Neurogliaform and Ivy cells are members of an abundant family of neuronal nitric oxide synthase (nNOS) expressing GABAergic interneurons found in diverse brain regions. These cells have a defining dense local axonal plexus, and display unique synaptic properties including a biphasic postsynaptic response with both a slow GABA(A) component and a GABA(B) component following even a single action potential. The type of transmission displayed by these cells has been termed "volume transmission," distinct from both tonic and classical synaptic transmission. Electrical connections are also notable in that, unlike other GABAergic cell types, neurogliaform family cells will form gap junctions not only with other neurogliaform cells, but also with non-neurogliaform family GABAergic cells. In this review, we focus on neurogliaform and Ivy cells throughout the hippocampal formation, where recent studies highlight their role in feedforward inhibition, uncover their ability to display a phenomenon called persistent firing, and reveal their modulation by opioids. The unique properties of this family of cells, their abundance, rich connectivity, and modulation by clinically relevant drugs make them an attractive target for future studies in vivo during different behavioral and pharmacological conditions.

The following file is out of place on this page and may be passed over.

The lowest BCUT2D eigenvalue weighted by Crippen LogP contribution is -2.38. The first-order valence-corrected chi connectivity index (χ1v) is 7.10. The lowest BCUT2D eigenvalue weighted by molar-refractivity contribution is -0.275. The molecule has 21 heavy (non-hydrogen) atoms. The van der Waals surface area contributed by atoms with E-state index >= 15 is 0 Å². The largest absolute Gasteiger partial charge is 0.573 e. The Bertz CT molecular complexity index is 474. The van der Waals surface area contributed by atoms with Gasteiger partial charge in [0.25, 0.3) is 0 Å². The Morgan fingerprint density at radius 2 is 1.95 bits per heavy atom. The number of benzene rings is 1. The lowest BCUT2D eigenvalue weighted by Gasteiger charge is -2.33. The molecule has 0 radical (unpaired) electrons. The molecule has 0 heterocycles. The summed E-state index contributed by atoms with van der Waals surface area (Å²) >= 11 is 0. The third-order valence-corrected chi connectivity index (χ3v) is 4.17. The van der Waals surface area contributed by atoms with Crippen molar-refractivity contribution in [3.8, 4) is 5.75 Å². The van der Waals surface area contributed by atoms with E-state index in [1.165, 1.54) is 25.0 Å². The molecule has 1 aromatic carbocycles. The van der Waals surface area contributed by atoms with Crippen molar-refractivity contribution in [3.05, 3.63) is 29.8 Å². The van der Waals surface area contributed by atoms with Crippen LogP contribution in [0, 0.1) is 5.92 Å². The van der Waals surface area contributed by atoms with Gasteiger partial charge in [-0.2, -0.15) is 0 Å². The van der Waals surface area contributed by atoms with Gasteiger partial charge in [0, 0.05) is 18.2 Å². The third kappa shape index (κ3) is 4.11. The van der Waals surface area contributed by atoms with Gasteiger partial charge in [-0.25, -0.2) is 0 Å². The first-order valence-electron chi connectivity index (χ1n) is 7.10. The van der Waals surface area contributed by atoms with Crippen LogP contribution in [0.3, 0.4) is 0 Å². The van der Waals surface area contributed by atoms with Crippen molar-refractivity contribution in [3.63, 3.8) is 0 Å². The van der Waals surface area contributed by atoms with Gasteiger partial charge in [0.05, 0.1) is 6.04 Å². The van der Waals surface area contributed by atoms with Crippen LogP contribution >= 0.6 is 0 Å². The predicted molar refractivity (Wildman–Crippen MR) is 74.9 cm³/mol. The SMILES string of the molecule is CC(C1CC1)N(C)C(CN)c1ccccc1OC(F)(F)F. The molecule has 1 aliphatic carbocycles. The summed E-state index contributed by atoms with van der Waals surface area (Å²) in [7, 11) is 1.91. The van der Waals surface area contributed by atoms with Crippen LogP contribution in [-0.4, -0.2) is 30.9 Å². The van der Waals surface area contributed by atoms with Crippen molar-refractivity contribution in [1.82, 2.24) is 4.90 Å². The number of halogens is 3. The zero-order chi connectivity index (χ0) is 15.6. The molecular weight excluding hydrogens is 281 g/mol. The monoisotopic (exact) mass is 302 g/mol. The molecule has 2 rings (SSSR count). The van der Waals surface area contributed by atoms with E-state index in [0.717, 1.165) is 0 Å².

Keywords: GABAA,slow; GABAB; feedforward inhibition; opioid; persistent firing.